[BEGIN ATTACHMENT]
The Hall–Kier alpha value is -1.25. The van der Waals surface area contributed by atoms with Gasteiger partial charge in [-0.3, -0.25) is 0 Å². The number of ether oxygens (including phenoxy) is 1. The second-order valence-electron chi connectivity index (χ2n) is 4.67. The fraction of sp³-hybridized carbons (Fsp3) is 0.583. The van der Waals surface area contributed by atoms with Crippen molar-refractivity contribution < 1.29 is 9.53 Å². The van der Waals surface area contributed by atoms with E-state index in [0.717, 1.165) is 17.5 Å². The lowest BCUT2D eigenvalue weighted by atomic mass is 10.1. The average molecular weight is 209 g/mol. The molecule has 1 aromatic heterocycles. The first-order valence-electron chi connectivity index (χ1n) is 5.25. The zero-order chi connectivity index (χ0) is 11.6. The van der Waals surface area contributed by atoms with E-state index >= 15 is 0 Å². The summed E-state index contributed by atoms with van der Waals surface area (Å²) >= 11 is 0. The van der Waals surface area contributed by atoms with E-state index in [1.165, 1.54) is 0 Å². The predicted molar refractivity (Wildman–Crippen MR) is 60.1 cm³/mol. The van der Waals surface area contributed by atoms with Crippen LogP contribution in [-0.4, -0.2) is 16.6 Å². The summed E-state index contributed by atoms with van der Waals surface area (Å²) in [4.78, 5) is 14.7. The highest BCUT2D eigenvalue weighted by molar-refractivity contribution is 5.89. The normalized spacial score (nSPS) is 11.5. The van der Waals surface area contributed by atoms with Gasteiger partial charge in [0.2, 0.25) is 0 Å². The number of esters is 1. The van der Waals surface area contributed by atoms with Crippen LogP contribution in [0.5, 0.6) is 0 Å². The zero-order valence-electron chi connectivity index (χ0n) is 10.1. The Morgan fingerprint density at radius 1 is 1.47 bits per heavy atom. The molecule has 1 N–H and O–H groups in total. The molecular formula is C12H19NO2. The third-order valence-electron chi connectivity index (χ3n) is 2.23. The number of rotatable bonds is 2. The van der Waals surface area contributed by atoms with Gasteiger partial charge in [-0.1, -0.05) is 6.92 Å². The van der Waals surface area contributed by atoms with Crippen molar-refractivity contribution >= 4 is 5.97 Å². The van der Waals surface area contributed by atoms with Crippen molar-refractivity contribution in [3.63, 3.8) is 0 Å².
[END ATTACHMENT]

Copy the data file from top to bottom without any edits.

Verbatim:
The Hall–Kier alpha value is -1.25. The van der Waals surface area contributed by atoms with Gasteiger partial charge in [-0.3, -0.25) is 0 Å². The number of ether oxygens (including phenoxy) is 1. The second-order valence-electron chi connectivity index (χ2n) is 4.67. The fraction of sp³-hybridized carbons (Fsp3) is 0.583. The van der Waals surface area contributed by atoms with Crippen molar-refractivity contribution < 1.29 is 9.53 Å². The van der Waals surface area contributed by atoms with E-state index in [0.717, 1.165) is 17.5 Å². The lowest BCUT2D eigenvalue weighted by atomic mass is 10.1. The average molecular weight is 209 g/mol. The molecule has 1 aromatic heterocycles. The first-order valence-electron chi connectivity index (χ1n) is 5.25. The zero-order chi connectivity index (χ0) is 11.6. The van der Waals surface area contributed by atoms with E-state index >= 15 is 0 Å². The summed E-state index contributed by atoms with van der Waals surface area (Å²) >= 11 is 0. The van der Waals surface area contributed by atoms with E-state index in [1.165, 1.54) is 0 Å². The predicted molar refractivity (Wildman–Crippen MR) is 60.1 cm³/mol. The van der Waals surface area contributed by atoms with Crippen LogP contribution in [-0.4, -0.2) is 16.6 Å². The summed E-state index contributed by atoms with van der Waals surface area (Å²) in [4.78, 5) is 14.7. The highest BCUT2D eigenvalue weighted by molar-refractivity contribution is 5.89. The normalized spacial score (nSPS) is 11.5. The van der Waals surface area contributed by atoms with Gasteiger partial charge in [0.2, 0.25) is 0 Å². The number of esters is 1. The van der Waals surface area contributed by atoms with Crippen LogP contribution in [0.5, 0.6) is 0 Å². The zero-order valence-electron chi connectivity index (χ0n) is 10.1. The Morgan fingerprint density at radius 1 is 1.47 bits per heavy atom. The molecule has 1 N–H and O–H groups in total. The molecular formula is C12H19NO2. The third-order valence-electron chi connectivity index (χ3n) is 2.23. The number of rotatable bonds is 2. The van der Waals surface area contributed by atoms with Gasteiger partial charge in [-0.1, -0.05) is 6.92 Å². The van der Waals surface area contributed by atoms with Crippen molar-refractivity contribution >= 4 is 5.97 Å². The van der Waals surface area contributed by atoms with Crippen molar-refractivity contribution in [3.63, 3.8) is 0 Å².